*this post was written in January, but an error while upgrading WordPress corrupted my blog. after much trial and error, I was finally able to resurrect the blog and hope to keep it going now thats its back.
I returned to The News Journal at the beginning of 2015, after a brief hiatus while working as a multimedia specialist at Rowan’s School of Osteopathic Medicine in Stratford, New Jersey. In my five years at The News Journal, I’ve always been pleasantly surprised with the passion with which our executive editor pursues stories that matter, and 2015 was no different.
In April, a 7.8M earthquake struck Nepal 50 miles northwest of the capital Kathmandu. Two weeks later, myself and a reporter were on a plane headed to Kathmandu with a group of doctors and nurses to help assist with medical aid efforts.
The year also saw the vice president’s son, Beau Biden, die of cancer, the Pope visit Philadelphia, local football player turned cancer advocate Devon Still and his daughter Leah use their story to inspire people across the country and the usual assortment of local flavor, high school sports and quick and dirty portraits.
Whether you are working with thousands of photos, hours of video or semesters of lesson plans, securing and backing up your data remains critically important. If you have all of your data stored on the hard drive in your computer, this can be as easy as plugging in an external drive and setting up Time Machine (on a Mac). More likely, if you work with a lot of photos and video like I do, you have most of your data on an external drive. In an ideal world, you would back these up using some sort of Network Attached Storage RAID array. Coming from a newspaper environment, I know this isn’t always a reality. Sometimes all you have are a few externals lying around. Did you know that you can also set up Time Machine to back up one external drive (a media drive or capture scratch for example) to another external?
To do this, we will first go to our Apple Menu Items in the top left, and select the System Preferences. From there, open up Time Machine. Once in the Time Machine preferences panel, click on “Select Disk…” and choose the drive that will serve as the Time Machine backup.
Next, click on “Options…” in the lower right corner. This will bring up a window showing you what drives are excluded from the backup process. By default, your external drives will be here. Your backup drive is automatically excluded from the backup process, as it wouldn’t make sense to back it up to itself. However, we DO want to backup the Media drive, so let’s remove it from this list by selecting it and hitting the minus symbol as shown below.
As currently configured, Time Machine will try and backup the Media drive along with any internal hard drives. But we only want to backup the external Media drive, so let’s add our internal drives to this exclusion list. Click on the plus sign next to the minus sign you used earlier, and then find and exclude your internal drives.
In my case, I have two internal drives that I needed to exclude from Time Machine backup. Once complete, you can hit “Save” and then turn on Time Machine.
It can be easy to get stuck in a rut creatively. As a videographer/photographer, I know what my editors like, and shooting to their tastes can ultimately save me time. However, doing so means that I am not challenging myself and making sure that I am growing as a journalist and artist. More than anything, #turbovideo training was a much needed wake-up call to challenge myself and see what new skills I can learn and how to apply those skills to my work.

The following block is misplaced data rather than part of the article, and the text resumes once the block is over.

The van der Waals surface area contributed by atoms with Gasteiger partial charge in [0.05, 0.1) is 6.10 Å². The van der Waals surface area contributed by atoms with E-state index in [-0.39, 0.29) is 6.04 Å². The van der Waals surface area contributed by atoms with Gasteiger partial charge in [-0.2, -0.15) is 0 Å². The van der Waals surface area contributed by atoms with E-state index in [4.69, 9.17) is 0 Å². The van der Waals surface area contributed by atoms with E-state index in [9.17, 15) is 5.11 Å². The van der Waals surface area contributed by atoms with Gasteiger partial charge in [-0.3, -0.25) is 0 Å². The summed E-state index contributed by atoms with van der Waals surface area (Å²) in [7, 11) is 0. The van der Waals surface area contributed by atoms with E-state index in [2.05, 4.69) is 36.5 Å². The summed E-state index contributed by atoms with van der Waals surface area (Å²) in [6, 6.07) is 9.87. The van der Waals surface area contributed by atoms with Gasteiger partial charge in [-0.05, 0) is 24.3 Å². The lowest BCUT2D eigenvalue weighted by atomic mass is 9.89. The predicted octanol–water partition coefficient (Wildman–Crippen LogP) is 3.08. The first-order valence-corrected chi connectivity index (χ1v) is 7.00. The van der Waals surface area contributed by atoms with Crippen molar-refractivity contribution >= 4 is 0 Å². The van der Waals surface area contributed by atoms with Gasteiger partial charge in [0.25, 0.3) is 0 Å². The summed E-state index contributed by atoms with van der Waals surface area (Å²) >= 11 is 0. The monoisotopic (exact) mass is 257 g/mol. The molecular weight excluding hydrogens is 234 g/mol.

One such challenge was to work harder to find graphically interesting ways to present non-visual stories in video. While it is nice to think that video is only done when the subject matter is appropriate, more often than not, video is becoming an expected part of many stories. This is especially true of Sunday packages and any series. How then, can we create video that remains visually engaging when all that we have are talking head interviews? Turbovideo trainer Brian Kaufman addressed this by making printouts of photos and racking the focus on them in the studio. He would also take static objects, like stacks of paper, and move the camera around it.
Here at The News Journal, we have been playing around with digital solutions. The example below is from two videos. In the first, a follow-up to the New Castle Courthouse shooting, I used Google Earth for a fly-over to show where David Matusiewicz took his children when he kidnapped him, and then a waveform generated in After Effects to visualize the radio traffic on the day of the shooting. The examples from the second video include more After Effects work, mainly animated graphs and charts to visualize the number of foundations headquartered in Delaware.
In 2012 I set out to teach myself how to build custom WordPress themes in order to finally launch a much talked about, but never realized photoblog at The News Journal. Right off the bat, we knew we wanted to shy away from a Big Picture-style photoblog. It’s already been done, and done well. Also, we don’t have a dedicated photo editor who would have time to curate images from the various wire services.
Instead, our first thought was to build a blog that would highlight the work being done by our staff, and have it fed automatically through their smartphones and photo services such as Flickr, Instagram and TwitPic. I wrote about the blog theme last year, but unfortunately, it never took off.
Fast forward a year and I decided to try and tackle a photo blog again. This time, with a community-centered blog that encouraged outside contributions, highlighted photo communities and events in the state and no longer relied on what is an already overworked staff for content. The new photoblog, now titled First State Focus, launched last week and is easily one of the projects I am most proud of here at The News Journal.